For that matter, why is it that these non-linguists’ linguistics papers get more general attention than those by linguists?
This phenomenon isn’t limited to linguistics. Bad papers often get good press across a variety of disciplines. I know of two reasons:
1) Although this reason doesn’t apply in this case, quacks and pseudoscientists often use the press to get their ideas across. They can’t stand up to the rigor imposed by the academy, so they take the debate to a more forgiving forum, journalism.
2) University public relations offices often promote articles that have a good hook. Work that makes sweeping or big claims is more attractive to the press. (If it seems that shaky linguistic articles are more common than in other disciplines, it may be because of this. Stories about language are perceived to have wide appeal.) And often what is actually a decent paper will be blown out of proportion and misreported by the press.
Also contributing to the perception that this happens more often in linguistics is selection bias. Those who read this site are also more likely to read more linguistics articles. Since we see more of them overall, we’ll also see more bad ones. If this were a astrophysics site, the readers would probably think astrophysics had a disproportionate number of bad articles receiving press attention.
In this particular case, contributing to the press interest is that the article is in PNAS, a rather prestigious journal. That adds to the fuel for both the university PR office and the journalists reporting on it. The fact that PNAS doesn’t (as far as I know) often publish linguistics articles probably contributed to the problem of this being a bad paper (They don’t have editors versed in the subject and may not know the proper peer reviewers to contact.)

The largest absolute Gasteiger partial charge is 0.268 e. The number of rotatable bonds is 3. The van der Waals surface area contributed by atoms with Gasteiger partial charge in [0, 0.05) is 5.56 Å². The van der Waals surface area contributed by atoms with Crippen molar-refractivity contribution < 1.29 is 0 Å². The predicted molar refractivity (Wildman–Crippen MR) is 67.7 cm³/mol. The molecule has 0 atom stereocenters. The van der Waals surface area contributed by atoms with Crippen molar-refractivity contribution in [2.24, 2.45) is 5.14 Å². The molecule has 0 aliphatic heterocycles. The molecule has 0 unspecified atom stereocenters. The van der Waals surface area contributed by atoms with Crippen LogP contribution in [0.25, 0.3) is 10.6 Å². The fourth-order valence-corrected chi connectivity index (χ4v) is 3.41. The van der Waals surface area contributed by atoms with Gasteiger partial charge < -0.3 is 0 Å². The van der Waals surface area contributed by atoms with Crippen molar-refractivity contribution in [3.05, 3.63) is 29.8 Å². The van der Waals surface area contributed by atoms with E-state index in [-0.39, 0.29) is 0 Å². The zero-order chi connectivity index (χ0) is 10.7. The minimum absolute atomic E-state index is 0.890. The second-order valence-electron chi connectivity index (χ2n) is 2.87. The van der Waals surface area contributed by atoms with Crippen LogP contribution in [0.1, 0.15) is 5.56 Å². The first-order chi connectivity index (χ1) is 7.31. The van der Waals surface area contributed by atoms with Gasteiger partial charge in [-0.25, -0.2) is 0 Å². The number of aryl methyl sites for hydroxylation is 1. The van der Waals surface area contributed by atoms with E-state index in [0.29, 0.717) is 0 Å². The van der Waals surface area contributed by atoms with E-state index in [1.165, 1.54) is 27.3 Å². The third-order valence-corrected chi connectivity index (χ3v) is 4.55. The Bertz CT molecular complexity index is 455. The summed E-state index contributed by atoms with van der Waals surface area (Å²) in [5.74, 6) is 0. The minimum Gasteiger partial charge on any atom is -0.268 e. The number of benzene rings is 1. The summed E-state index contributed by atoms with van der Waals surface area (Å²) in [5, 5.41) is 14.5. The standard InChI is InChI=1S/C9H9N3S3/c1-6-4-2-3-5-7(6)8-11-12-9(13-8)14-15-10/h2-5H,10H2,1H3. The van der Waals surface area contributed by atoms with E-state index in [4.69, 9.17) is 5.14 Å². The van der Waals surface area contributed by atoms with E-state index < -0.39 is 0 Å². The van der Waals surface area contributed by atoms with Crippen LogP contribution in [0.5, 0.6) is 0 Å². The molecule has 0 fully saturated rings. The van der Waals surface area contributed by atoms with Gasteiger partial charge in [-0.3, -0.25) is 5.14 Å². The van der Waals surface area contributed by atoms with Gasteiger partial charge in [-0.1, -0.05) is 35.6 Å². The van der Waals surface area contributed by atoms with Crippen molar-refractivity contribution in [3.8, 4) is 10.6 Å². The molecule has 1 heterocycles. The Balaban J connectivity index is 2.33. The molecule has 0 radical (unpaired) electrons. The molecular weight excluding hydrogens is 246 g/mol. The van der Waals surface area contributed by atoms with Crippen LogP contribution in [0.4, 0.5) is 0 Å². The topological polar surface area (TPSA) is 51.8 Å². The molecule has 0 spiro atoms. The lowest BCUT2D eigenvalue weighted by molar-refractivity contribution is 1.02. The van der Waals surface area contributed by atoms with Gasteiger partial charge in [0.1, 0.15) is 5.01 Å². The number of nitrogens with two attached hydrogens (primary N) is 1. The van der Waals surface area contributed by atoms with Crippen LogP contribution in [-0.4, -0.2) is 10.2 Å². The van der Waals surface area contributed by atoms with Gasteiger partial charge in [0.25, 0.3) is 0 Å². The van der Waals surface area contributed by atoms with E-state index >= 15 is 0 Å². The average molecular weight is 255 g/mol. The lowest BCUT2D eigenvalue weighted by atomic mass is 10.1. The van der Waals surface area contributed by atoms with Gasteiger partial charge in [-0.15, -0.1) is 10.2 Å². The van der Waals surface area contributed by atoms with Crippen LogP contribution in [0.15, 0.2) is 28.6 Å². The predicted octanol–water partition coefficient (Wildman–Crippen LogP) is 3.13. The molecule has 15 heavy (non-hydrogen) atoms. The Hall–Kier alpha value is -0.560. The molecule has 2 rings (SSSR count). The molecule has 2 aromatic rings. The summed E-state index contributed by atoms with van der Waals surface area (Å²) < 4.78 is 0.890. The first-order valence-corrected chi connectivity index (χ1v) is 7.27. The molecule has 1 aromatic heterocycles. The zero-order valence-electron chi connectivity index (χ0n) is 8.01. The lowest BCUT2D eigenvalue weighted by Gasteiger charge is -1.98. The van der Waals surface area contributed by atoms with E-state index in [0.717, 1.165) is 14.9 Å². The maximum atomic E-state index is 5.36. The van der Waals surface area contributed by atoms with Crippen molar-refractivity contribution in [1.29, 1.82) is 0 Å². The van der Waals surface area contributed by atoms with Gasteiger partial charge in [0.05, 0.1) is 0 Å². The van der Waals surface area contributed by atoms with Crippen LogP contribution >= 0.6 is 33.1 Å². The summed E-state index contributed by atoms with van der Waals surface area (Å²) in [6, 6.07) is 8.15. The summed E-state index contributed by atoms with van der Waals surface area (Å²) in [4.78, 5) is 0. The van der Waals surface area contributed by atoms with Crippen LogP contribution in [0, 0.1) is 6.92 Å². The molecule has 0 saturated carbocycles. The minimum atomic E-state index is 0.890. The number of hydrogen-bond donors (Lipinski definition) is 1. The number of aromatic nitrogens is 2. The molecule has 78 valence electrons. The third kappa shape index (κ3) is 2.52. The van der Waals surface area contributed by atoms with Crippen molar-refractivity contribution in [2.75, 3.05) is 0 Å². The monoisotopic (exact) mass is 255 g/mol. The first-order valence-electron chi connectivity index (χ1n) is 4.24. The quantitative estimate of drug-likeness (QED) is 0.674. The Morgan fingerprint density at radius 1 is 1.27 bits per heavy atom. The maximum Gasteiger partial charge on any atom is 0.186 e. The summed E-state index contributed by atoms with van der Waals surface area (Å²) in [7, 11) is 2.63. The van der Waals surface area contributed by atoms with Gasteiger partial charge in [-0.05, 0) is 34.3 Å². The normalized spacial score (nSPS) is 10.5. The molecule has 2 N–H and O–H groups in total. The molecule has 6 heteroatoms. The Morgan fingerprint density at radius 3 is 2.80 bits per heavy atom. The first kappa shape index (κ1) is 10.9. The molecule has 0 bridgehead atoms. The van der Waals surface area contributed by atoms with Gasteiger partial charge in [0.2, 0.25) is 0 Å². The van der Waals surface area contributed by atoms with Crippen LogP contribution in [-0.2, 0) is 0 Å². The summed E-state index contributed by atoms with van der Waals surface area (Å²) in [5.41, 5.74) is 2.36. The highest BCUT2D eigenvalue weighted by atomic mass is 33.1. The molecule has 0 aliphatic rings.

Note also that this article did not follow PNAS’s standard submission procedure. It had a “pre-arranged editor.” A PE is used by PNAS and some other journals when, “an article falls into an area without broad representation in the Academy, or for research that may be considered counter to a prevailing view or too far ahead of its time to receive a fair hearing.” Basically, the authors get to pick their editor. It doesn’t bypass peer review, but it can grease the skids. Depending on the authors’ influence over the editor, they may be able to pick their reviewers and a shaky paper that might be rejected by a more neutral editor is more likely to be accepted by a PE. Anytime you see an article with a PE, that’s a flag that the work is on the fringe—not necessarily bad, but a warning sign that it is more likely to be so. Journalists, of course, don’t pick up on this nuance.